Control of Technology

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I must admit that I have never shared the views of radical currents, neither right nor left political trends. But I also have to say that what I do not like of these waves is the way how they manipulate people to adhere to their points. Of course, one can choose one or other option depending on a particular life, a specific event lived and the lenses that the environment puts on us. In this essay I try to adhere to the factual information and data found and I made a realistic analysis using the criteria that the evidence gave to me.

In the first part I summarize what many authors of the past century believed about the influence of the technology in capitalist organizations, I write this part with the intention to show what my arguments against refer to. In the second part I try to visualize the situation and motivations of those writers that made them to focus their books in a deterministic way. Finally, I develop my points of view against these author´s statements, by using more recent and updated information presented in some publications.

1. What they believe and why

The development of the society based upon science and industry had led to some injustices that some authors recognize being a characteristic of the capitalism and its players.

Firstly, Braverman(1974) states that technical forces in the last century caused the shift in occupation of the working population. He shows figures and statistics which reflect the downsizing of the working class in a period of years since the beginning of the Industrialization. According to this author, any new technology incorporated in the production process is intended to diminish the workers´ skill and reduce it to simple labor. By doing this, managers can buy the labor power more cheaply as dissociated elements than as a capacity integrated in a single worker. The division of labor, he says, is done to separate the knowledge from the workers; and technology is used to increase the amount of managerial control over individual´s work and the product of this.

Over time and with the new technologies available, the work shop style was transferred to the office and also the control and deskilling of the clerical workers. But even ´collar-jobs´ received the same approach; he states, for example, that the number of employed engineers was reduced because there was an intense concentration of conceptual and design knowledge in the computers and numerical control instrumentation.

Another writer, Marglin(1974), supports this view and goes further, when he said  that the production was organized in such a way that the knowledge of the process rested with the capitalist. And Hobson (1926, p. 349) argued that the technologically imposed design of low-discretion jobs made the individuals easily replaceable by any other and so "all men are equal before the machine".

Then, according to Clegg and Dunkerley(1980) technology, job design and organizational structure are imposed to workers, creating high levels of disaffection and alienation, thus making them display a lack of commitment that managers interpreted as laziness and unreliability. Following these assumptions, consistent with McGregor´s "Theory X", managers rationally introduced technology forms of tougher control and a more extensive use of scientific management which creates a vicious circle. But, other authors such as Trist and Bamforth(1951) did experiments which demonstrated that an extensive division of labor was unsuitable and unnecessary with the introduction of more advanced technology; they also found that the hierarchy could be made more simple instead of complex when using technological innovations. This and other researches gave more basis to the deterministic view that the major aim of technology in industrial organizations is ´to gain, maintain and increase control over labour in such organizations´ (Clegg and Dunkerley, 1980, pag. 348).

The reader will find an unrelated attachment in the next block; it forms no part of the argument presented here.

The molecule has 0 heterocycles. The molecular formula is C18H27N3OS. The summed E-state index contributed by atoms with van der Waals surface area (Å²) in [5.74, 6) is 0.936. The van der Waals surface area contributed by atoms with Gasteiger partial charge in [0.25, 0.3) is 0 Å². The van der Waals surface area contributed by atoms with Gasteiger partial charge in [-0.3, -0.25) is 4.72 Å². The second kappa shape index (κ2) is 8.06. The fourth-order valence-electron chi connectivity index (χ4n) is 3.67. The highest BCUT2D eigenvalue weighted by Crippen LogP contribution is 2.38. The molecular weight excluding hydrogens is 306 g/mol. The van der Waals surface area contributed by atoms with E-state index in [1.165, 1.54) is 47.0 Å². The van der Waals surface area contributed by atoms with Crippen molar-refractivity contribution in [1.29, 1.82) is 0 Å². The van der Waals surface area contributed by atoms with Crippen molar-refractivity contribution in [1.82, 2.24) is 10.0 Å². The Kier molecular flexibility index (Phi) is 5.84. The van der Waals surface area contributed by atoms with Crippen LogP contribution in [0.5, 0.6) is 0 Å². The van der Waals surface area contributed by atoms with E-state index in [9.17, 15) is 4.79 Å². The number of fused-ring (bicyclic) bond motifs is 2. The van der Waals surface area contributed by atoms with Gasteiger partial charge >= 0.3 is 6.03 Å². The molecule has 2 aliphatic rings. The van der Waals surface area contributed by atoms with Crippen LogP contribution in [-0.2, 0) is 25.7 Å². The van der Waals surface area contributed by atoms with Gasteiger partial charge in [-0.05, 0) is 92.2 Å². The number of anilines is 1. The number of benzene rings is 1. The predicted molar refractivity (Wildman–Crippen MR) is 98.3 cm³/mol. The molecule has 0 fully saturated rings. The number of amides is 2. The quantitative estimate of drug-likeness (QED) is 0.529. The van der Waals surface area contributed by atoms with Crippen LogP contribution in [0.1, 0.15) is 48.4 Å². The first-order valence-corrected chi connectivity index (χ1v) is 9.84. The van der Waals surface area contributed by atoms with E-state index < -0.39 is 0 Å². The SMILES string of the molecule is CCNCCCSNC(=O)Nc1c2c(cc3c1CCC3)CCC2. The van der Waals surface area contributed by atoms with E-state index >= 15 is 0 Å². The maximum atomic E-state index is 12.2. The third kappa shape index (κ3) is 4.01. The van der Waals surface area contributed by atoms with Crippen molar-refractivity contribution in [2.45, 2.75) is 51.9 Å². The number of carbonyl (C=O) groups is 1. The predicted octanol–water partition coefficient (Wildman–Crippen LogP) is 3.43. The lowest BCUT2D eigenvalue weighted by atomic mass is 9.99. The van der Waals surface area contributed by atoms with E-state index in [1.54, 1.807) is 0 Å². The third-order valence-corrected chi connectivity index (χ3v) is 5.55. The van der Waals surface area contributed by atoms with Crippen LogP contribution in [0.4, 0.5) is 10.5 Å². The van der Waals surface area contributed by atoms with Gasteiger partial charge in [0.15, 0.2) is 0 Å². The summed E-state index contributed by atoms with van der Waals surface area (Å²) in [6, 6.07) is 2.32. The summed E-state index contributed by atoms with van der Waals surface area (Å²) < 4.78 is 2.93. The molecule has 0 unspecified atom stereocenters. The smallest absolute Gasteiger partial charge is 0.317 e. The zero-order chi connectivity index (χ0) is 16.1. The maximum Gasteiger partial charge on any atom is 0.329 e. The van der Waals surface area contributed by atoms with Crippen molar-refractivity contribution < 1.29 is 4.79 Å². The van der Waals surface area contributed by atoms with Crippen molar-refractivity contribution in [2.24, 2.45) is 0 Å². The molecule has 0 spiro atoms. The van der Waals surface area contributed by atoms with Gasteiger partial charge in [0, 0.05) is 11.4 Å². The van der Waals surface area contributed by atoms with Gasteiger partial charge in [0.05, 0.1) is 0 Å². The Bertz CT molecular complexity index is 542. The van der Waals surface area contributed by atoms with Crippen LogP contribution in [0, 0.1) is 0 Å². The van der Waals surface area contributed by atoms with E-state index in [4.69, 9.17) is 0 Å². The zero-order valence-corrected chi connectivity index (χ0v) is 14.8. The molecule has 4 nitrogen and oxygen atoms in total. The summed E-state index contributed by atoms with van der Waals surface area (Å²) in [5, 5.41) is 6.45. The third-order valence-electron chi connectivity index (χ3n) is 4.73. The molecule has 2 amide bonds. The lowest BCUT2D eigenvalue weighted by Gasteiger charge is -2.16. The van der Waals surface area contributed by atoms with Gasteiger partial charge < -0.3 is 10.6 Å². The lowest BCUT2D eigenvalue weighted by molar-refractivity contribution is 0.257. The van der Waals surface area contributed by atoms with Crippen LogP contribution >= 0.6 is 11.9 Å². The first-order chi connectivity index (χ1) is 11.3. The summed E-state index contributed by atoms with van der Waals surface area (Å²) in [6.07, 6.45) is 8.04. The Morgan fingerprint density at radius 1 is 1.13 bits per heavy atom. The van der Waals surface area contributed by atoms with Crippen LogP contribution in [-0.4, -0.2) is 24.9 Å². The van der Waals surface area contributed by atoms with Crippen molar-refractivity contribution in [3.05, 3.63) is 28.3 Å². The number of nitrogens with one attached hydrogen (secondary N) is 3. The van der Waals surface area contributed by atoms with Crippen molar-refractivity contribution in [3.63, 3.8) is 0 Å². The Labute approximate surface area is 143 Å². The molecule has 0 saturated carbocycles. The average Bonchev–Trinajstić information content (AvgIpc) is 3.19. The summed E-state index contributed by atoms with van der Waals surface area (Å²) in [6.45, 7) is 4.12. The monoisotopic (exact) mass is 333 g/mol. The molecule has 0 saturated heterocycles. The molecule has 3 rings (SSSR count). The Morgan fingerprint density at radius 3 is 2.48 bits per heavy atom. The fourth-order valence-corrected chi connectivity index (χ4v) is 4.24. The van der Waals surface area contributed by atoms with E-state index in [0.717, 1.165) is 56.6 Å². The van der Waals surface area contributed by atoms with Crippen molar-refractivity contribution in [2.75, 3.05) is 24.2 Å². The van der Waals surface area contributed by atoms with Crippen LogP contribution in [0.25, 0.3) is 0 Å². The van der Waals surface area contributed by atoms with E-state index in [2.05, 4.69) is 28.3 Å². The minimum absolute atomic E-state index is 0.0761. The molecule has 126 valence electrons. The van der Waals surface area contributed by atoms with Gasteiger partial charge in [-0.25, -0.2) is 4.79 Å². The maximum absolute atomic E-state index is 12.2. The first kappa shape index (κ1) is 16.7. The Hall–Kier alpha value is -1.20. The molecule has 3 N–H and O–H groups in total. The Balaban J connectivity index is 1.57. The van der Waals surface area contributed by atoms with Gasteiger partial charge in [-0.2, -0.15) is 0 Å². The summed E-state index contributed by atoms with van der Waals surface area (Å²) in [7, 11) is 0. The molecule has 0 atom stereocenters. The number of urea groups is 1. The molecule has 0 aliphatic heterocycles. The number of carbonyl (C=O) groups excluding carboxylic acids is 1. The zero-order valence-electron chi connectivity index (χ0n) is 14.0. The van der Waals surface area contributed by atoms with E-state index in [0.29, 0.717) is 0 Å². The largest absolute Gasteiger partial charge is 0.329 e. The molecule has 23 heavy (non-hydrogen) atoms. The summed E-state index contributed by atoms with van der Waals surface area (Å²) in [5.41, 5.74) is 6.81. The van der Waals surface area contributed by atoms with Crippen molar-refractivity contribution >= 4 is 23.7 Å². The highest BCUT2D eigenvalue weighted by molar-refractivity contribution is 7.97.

2. What do these authors have in common? Why do they think in this radical way?

Most authors base their thoughts in the assumption that managers, capitalists and owners are motivated in their application of managerial principles by the concerns of profit, economic growth and efficiency. It is actually true in most cases, but this vision had prevented these writers to afford all real aspects that are involved when putting technology into practice.

These similar ideas came from authors that were born in the 19th or 20th century, when the industrializing wave reached its peak. They also refer their research to developed countries where there was a lot of pressure to get higher standard of richness in those times. Many of them were influenced by Marx´s ideas about the Capitalism and their studies mostly were intended to explain the working class conditions in factories and similar. And of course, some of these authors lived in conflicting times such as 1st or 2nd World War; they felt closely the current of Communism, Capitalist and maybe the Cold War. These and other factors made them to adopt a particular posture at the time they published their writings.